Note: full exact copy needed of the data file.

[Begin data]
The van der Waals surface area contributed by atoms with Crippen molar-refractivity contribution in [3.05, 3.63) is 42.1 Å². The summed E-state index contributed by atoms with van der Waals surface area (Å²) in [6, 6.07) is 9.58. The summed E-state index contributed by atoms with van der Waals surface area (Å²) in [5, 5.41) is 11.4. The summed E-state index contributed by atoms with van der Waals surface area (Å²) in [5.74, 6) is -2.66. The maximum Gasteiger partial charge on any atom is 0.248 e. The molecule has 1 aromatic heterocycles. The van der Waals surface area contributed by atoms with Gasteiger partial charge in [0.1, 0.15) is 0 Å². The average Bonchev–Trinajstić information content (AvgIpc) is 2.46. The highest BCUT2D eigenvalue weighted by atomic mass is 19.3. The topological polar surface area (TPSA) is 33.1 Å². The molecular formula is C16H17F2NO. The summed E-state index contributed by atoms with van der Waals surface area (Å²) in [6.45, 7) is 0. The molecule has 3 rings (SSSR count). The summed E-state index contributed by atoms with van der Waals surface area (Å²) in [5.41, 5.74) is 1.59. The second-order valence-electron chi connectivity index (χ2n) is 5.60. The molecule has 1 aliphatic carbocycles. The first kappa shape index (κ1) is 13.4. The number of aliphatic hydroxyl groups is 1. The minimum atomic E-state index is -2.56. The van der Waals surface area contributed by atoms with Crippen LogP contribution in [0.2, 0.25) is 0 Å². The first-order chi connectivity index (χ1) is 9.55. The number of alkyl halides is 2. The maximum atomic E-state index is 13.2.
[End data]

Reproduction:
The van der Waals surface area contributed by atoms with Crippen molar-refractivity contribution in [3.05, 3.63) is 42.1 Å². The summed E-state index contributed by atoms with van der Waals surface area (Å²) in [6, 6.07) is 9.58. The summed E-state index contributed by atoms with van der Waals surface area (Å²) in [5, 5.41) is 11.4. The summed E-state index contributed by atoms with van der Waals surface area (Å²) in [5.74, 6) is -2.66. The maximum Gasteiger partial charge on any atom is 0.248 e. The molecule has 1 aromatic heterocycles. The van der Waals surface area contributed by atoms with Gasteiger partial charge in [0.1, 0.15) is 0 Å². The average Bonchev–Trinajstić information content (AvgIpc) is 2.46. The highest BCUT2D eigenvalue weighted by atomic mass is 19.3. The topological polar surface area (TPSA) is 33.1 Å². The molecular formula is C16H17F2NO. The summed E-state index contributed by atoms with van der Waals surface area (Å²) in [6.45, 7) is 0. The molecule has 3 rings (SSSR count). The summed E-state index contributed by atoms with van der Waals surface area (Å²) in [5.41, 5.74) is 1.59. The second-order valence-electron chi connectivity index (χ2n) is 5.60. The molecule has 1 aliphatic carbocycles. The first kappa shape index (κ1) is 13.4. The number of aliphatic hydroxyl groups is 1. The minimum atomic E-state index is -2.56. The van der Waals surface area contributed by atoms with Crippen LogP contribution in [0.2, 0.25) is 0 Å². The first-order chi connectivity index (χ1) is 9.55. The number of alkyl halides is 2. The maximum atomic E-state index is 13.2.